► Jaguar F-Pace SUV revealed in full
► Revealed in record loop-the-loop stunt
► Prices start from £34,170 in the UK
This is the new Jaguar F-Pace, finally revealed in full ahead of its global debut at the 2015 Frankfurt motor show. Its reveal was accompanied by a record-breaking publicity stunt, with an F-Pace achieving a Guinness world record for the largest ever loop-the-loop achieved by a car. (See the video at the foot of the page to watch stunt driver Terry Grant’s gravity-defying record run.)
No surprises on the styling front. As predicted, the F-Pace has barely wavered from the visual blueprints laid down by the C-X17 concept car of 2013. Jaguar hasn’t changed its tune about the F-Pace’s handling credentials either, describing its new creation as ‘a performance crossover for those who love driving, with unrivalled dynamics.’ Could the F-Pace really topple Porsche’s Macan as the sportiest SUV out there?
What’s more, Jaguar’s gone for an aggressive pricing strategy – UK prices start from a really rather competitive £34,170, with orders already open.
Jaguar F-Pace: engines and trims
Three engines are available from launch. The range kicks off with Jaguar Land Rover’s 178bhp 2.0-litre four-cylinder Ingenium diesel, available with either rear or four-wheel drive, with a choice of six-speed manual or eight-speed auto transmissions. Opting for rear-drive (which is available with a manual gearbox only) gives you the lowest CO2 emissions of the range, at 129g/km.
All other F-Paces are 3.0-litre V6-powered, with a choice of a 296bhp diesel (47.1mpg, 159g/km) or the 375bhp supercharged petrol also found in the F-type (31.7mpg, 209g/km). Both are 4wd and eight-speed auto only.
The petrol supercharged F-Pace is a genuinely fast car in any book, SUV or otherwise, capable of 0-60mph in 5.1sec and an electronically limited top speed of 155mph. The V6 diesel’s not so shabby either, getting from 0-60mph in 5.8sec, and on to a top speed of 150mph. Could there be a 5.0-litre supercharged V8 option sometime in the future? We could well imagine Coventry signing off an SVO model to cement the model’s dynamic focus.
Four model lines make up the F-Pace range from launch: Prestige (from £34,170), R-Sport (from £36,670), Portfolio (from £39,170), and S (from £51,450), all with five doors and five (leather) seats.
There’s also a limited-run First Edition, available during the first year of production only at a substantial £65,275. With similar metallic blue paintwork and houndstooth-patterned seat upholstery to the original C-X17 concept, the First Edition’s available only with the 3.0 V6 diesel engine.
Inside the F-Pace
No surprises here either. The interior’s more than a little reminiscent of the XE and XF, with a similar wraparound ‘gunwale’ encircling the doors and dashboard, rotary gear selector on automatic models and a digital instrument cluster. The latter can be switched between various display themes, including a full-screen 3D sat-nav display, TT-style.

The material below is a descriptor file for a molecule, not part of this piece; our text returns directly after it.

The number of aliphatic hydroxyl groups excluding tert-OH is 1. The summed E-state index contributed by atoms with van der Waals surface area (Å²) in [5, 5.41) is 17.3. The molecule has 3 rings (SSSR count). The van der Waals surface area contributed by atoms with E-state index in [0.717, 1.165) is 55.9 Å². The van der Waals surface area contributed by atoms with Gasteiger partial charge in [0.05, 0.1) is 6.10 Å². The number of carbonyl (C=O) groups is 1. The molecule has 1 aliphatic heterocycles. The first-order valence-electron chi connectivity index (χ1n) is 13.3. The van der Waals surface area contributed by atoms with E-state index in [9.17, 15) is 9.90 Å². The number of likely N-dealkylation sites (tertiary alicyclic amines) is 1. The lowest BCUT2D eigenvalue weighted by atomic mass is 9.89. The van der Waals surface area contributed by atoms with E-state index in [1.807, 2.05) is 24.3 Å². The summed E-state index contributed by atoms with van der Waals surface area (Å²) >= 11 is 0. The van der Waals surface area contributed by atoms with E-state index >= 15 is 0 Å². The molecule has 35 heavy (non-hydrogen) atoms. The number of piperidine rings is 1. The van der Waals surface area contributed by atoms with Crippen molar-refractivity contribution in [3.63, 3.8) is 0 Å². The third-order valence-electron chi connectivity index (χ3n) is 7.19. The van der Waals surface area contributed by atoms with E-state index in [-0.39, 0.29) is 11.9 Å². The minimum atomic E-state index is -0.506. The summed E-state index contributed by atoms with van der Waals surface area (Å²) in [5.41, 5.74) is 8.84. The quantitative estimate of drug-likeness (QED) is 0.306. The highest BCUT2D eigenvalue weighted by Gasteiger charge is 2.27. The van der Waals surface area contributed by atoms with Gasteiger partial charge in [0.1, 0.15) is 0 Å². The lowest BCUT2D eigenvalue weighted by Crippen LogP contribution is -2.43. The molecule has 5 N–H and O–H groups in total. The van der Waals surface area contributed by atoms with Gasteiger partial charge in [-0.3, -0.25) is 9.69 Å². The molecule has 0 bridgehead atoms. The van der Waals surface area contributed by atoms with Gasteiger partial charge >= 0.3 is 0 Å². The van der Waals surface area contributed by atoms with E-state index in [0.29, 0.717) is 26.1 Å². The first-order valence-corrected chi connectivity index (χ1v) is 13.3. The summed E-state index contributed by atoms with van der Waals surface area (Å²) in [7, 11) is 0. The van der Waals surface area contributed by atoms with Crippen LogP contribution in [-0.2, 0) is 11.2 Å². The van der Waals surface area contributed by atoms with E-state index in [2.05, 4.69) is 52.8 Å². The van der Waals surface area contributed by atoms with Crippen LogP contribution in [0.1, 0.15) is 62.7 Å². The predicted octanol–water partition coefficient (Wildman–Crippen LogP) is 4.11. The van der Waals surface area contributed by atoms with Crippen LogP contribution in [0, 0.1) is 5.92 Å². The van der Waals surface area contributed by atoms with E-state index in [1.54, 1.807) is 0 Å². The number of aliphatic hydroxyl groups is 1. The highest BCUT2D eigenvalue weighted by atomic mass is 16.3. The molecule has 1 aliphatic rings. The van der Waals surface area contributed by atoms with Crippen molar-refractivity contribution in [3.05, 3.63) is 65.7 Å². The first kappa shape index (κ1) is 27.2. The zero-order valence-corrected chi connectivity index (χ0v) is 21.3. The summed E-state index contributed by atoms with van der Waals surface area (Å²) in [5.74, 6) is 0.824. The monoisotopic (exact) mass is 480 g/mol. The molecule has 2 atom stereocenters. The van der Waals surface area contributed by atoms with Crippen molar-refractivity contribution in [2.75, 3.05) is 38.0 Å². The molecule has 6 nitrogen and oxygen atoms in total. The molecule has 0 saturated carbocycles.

All models get an enormous 10.2-inch touchscreen as standard, operating a multimedia system Jaguar calls ‘InControl Touch Pro.’ Not least in its bag of tricks is the ability to connect up to eight devices to a wi-fi hotspot within the car.
Rear passengers can enjoy knee-room Jaguar describes as class-leading, and behind them there’s a really quite cavernous 650-litre boot.
Jaguar F-Pace: the chassis story
Built at JLR’s Solihull factory alongside the Jaguar XE, the F-Pace is underpinned by a development of the same aluminium-intensive platform as the XE and XF, with double-wishbone suspension at the front and an integral link rear.
Torque vectoring’s standard, and electronically controlled adaptive dampers are an option, with drivers able to fine-tune their own settings for throttle response, transmission, electric power steering and the dampers via the F-Pace’s Configurable Dynamics menu.
In line with the sporty driving pitch, four-wheel drive versions send the majority of their torque to the rear wheels, although as much as 50% can be directed to the front when called for. Adaptive Surface Response (ASR), a variation on Land Rover’s Terrain Response system, meters torque out precisely on loose ground to help find traction and includes a mode for deep snow and gravel. There are plenty of other traction-aiding acronyms on hand as well. Below 19mph on very slippery surfaces there’s All Surface Progress Control (ASPC), a kind of low-speed cruise control that automatically controls the throttle and brakes while the driver takes care of the steering, and for similar situations there’s Low-Friction Launch (LFL), a kind of ultra-progressive throttle map.
Jaguar is adamant the F-Pace will be the ‘most rewarding driver’s car of its kind.’ Please don’t disappoint us, Jaguar!